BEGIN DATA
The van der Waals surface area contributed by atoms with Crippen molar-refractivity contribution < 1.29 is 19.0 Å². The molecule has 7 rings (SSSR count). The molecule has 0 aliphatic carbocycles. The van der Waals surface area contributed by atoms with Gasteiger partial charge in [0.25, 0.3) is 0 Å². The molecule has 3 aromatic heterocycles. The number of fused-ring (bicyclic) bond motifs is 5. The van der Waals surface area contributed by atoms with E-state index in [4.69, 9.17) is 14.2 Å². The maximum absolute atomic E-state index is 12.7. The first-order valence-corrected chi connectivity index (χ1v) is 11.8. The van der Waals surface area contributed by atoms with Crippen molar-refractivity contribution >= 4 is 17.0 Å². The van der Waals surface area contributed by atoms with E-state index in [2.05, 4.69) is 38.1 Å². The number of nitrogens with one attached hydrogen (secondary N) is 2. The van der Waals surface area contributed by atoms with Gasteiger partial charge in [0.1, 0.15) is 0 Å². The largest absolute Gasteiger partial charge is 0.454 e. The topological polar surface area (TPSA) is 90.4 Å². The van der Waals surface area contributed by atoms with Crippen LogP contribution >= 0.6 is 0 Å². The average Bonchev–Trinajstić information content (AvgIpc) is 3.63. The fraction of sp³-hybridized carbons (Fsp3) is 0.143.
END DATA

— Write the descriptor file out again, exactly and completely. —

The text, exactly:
The van der Waals surface area contributed by atoms with Crippen molar-refractivity contribution < 1.29 is 19.0 Å². The molecule has 7 rings (SSSR count). The molecule has 0 aliphatic carbocycles. The van der Waals surface area contributed by atoms with Gasteiger partial charge in [0.25, 0.3) is 0 Å². The molecule has 3 aromatic heterocycles. The number of fused-ring (bicyclic) bond motifs is 5. The van der Waals surface area contributed by atoms with E-state index in [4.69, 9.17) is 14.2 Å². The maximum absolute atomic E-state index is 12.7. The first-order valence-corrected chi connectivity index (χ1v) is 11.8. The van der Waals surface area contributed by atoms with Crippen molar-refractivity contribution >= 4 is 17.0 Å². The van der Waals surface area contributed by atoms with E-state index in [2.05, 4.69) is 38.1 Å². The number of nitrogens with one attached hydrogen (secondary N) is 2. The van der Waals surface area contributed by atoms with Gasteiger partial charge in [0.1, 0.15) is 0 Å². The largest absolute Gasteiger partial charge is 0.454 e. The topological polar surface area (TPSA) is 90.4 Å². The van der Waals surface area contributed by atoms with Crippen LogP contribution >= 0.6 is 0 Å². The average Bonchev–Trinajstić information content (AvgIpc) is 3.63. The fraction of sp³-hybridized carbons (Fsp3) is 0.143.